HERAT -- From the initial launch of dam construction projects in the western and southern regions of Afghanistan, Iran -- which is heavily dependent on Afghan water -- has displayed hostility towards these projects.
Iranian Foreign Minister Mohammad Javad Zarif recently warned that his country would use all available forms of leverage to obtain a free flow of water from Afghanistan, particularly from the Helmand River.
"Not a week goes by without us talking about the issue of Helmand water. Nevertheless, more time is needed to reach a comprehensive agreement," he said in an August 14 interview with Iranian state-run Channel 3 television.
"When it comes to Afghanistan, we can use levers like border relations, Afghan immigrants, illicit drug-related issues and trade," he said.
Managing Afghanistan's water resources
Iran's warnings have no effect on the Afghan government's resolve to manage its water, said Muhyuddin Nuri, deputy governor of Herat Province.
"The issue of water is extremely critical to us, and we have serious plans on hand to build ... dams as well as to manage our water," he told Salaam Times.
"There is no disruption or issue in our plans, nor will there ever be one," he said. "We have public and governmental meetings every week on the issue of managing our water resources so that we can use, with full authority, the water of our homeland."
"This is a national debate that has been raised between the two countries [Afghanistan and Iran]," Nuri said.
"This debate, however, cannot affect our work at the local level. We continue working on projects related to the Afghan-India Friendship Dam, formerly Salma Dam, in Herat as well as on managing the water of Hari Rud River, while also working to protect our groundwater resources."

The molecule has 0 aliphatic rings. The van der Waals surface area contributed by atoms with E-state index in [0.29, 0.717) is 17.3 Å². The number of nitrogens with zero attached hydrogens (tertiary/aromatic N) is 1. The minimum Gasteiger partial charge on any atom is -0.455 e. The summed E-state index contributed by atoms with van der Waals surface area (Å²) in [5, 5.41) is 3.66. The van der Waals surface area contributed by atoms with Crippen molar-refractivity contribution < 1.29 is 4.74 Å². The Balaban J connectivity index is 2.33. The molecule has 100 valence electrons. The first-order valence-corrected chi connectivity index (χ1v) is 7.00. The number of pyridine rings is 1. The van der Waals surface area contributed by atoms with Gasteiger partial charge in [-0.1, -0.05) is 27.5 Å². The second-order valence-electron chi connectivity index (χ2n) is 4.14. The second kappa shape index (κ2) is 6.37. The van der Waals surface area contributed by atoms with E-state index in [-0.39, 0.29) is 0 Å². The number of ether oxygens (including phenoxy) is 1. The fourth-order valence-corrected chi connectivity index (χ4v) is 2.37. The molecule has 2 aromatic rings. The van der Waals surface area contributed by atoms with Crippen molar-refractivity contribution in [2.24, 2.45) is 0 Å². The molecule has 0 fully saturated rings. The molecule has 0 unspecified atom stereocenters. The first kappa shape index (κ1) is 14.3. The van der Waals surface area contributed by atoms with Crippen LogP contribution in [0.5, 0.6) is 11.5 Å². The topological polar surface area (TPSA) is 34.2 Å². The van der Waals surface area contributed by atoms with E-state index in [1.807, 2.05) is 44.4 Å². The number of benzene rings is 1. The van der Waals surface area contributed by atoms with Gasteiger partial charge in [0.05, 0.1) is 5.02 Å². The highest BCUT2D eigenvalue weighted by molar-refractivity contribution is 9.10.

Kamran Alizai, chairman of Herat's Provincial Council, however, called Zarif's threatening statements regarding Afghanistan's water "a source of concern."
"Our people have to protect important dams that have been built in Afghanistan, including Salma Dam, Pashdan Dam, etc.," he told Salaam Times.
"Authorities must respond and react. If neighbouring countries have made any threatening statements regarding dams in Afghanistan, then our [Afghan] officials must respond."
Last year, Iranian President Hassan Rouhani made similar intimidating statements in a controversial speech, in which he called Afghan dam construction "problematic for Iran" and warned that Tehran would take action against it.
"Construction of several dams in Afghanistan, such as Kajaki, Kamal Khan, Salma and others in the north and south of Afghanistan, affects our Khorasan and Sistan-Baluchistan provinces," he said July 3, 2017, at the International Conference on Combating Sand and Dust Storms in Tehran.
Iran's animosity towards Afghan resources
The recent statements made by the Iranian foreign minister indicate the existence of serious security threats against dams in Afghanistan, said Sayed Ashraf Sadaat, a civil society activist in Herat.
"Iran has never been our friend and has always had ominous plans against the interests of Afghanistan," he told Salaam Times. "Iran has changed its attitude towards Afghanistan since the day the grip of [US] sanctions was tightened."